A Bounty of $5,000 to Name Troll Tracker
Ray Niro wants to know who is saying all those nasty things about him
IP Law & Business
December 4, 2007
The successful strategy of Chicago plaintiffs firm Niro, Scavone, Haller & Niro of representing patent-holding companies with strong infringement claims on a contingency basis has spawned many imitators.
The term "patent troll" was famously coined in reference to firm co-founder Ray Niro. But in the past few months the firm has been involved in such controversial situations that a question arises: Is this how a patent plaintiffs firm acts in middle age?
The first curious incident occurred this summer. Niro had won a $12.1 million jury verdict for Philip Jackson in April 2003 against Glenayre Electronics Inc., but the court later reduced the award to $2.65 million and prevented Jackson from pursuing further infringement claims in the case. When his appeal of the court's decision failed, Jackson sued Niro for malpractice. In August, Niro turned around and challenged Jackson's malpractice suit by claiming the patent in question was invalid, a novel argument considering Niro had successfully enforced it. The case settled in late September for an undisclosed amount.
By that time Niro was involved in a growing spat with an anonymous blogger called the "Troll Tracker." Niro doesn't like to be called a "troll," but Troll Tracker started referring to Niro that way. So Niro pulled out an old weapon. He e-mailed the blogger, informing him that he may be infringing on patent number 5,253,341.
If that number rings a bell, it's because it is the same patent Niro used to try and silence another vocal critic nearly a decade before. In 2000 Niro filed suit to enforce the patent against the Green Bay Packers, a now-defunct porn site, and others. Greg Aharonian, the unabashedly outspoken author of the Internet Patent News Service, derided Niro's patent as "crap," and Niro added him to the suit. A third party filed for a re-examination of the '341 patent, and this September, seven years later, it emerged with one claim left intact, covering asymmetric decompression involved in the display of .jpg images on Web sites. But that one claim is enough for Niro to use the patent to threaten Troll Tracker. (Niro says he's still pursuing the case against the Packers as well, but he finally dropped the suit against Aharonian, claiming, "If he's using the patent commercially, he's not doing it very well.")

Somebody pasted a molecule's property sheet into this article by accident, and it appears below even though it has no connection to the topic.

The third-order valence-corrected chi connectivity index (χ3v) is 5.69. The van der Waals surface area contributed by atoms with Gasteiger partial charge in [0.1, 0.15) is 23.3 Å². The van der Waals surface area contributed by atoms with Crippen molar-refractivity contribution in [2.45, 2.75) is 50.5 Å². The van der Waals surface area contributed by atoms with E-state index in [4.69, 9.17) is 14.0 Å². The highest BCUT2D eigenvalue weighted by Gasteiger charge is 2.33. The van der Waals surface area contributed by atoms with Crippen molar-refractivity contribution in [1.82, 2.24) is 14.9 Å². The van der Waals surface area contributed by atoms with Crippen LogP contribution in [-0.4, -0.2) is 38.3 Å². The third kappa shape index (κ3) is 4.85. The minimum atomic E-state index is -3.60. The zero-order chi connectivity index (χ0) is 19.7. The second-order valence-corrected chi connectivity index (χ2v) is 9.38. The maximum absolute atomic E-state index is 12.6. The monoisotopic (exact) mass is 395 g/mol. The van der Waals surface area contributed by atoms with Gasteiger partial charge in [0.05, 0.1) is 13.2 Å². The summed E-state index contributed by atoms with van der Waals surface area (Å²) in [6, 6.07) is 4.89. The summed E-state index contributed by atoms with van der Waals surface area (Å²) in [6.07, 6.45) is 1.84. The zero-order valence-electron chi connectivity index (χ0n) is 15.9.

For the moment, Niro and the Troll Tracker are at a standoff because the blogger refuses to reveal his identity. But Niro is willing to use his unorthodox tactics to surmount that obstacle. "I'll offer $5,000 to anyone that can provide information that leads me to the identity of Troll Tracker," Niro says, announcing the bounty publicly for the first time here in IP Law & Business. "I view these people [anonymous bloggers] as know-nothings," he says, "afraid to reveal their identity."
Meanwhile, the Troll Tracker is responsible for making one of Niro's recent suits one of the most closely watched in the IP community. When Niro filed a patent suit on behalf of a client against Google Inc. in August, Troll Tracker was one of the first to publicize the startling juxtaposition of two facts: one, Scott Harris, a partner in Fish & Richardson's San Diego office, is the inventor of the relevant patent, and two, Google is a Fish & Richardson client. Within days Harris was asked to resign by firm president Peter Devlin.
Troll Tracker then went on and connected more dots, finding that Harris' patents are behind several other recent suits by Niro clients. Niro, Harris and F&R are currently involved in a heated court battle over ownership of the patents, with F&R claiming that they belong to the firm. (F&R declined to comment, but in its filings it says that Harris was a rogue attorney who acted without the firm's knowledge.)
Niro says he and Harris first met at an IP licensing conference in New York in May 2006, when Harris asked Niro to discuss his inventions. In March 2007 Harris first used Niro to enforce one of his patents, against Dell Computer Inc. Dell, which F&R claims was a client at the time; Harris disputes this complained to the firm. An investigation by F&R partners cleared Harris of any wrongdoing, but by May 1, according to Harris, the firm said he had two options: Drop the suit against Dell or leave Fish. Harris claims they also told him to sell all of his patents right away. Harris quickly sold his patents to Niro clients and stayed with Fish, until one of them sent the infringement letter to Google.
Many people assume that Harris, a partner in F&R since 1994 and a top rainmaker, was tempted over to the other side of the fence by the prospect of huge financial rewards enforcing his patents. "Things didn't go as I intended them to," Harris admits cryptically. Says Niro: "All kinds of people come to us."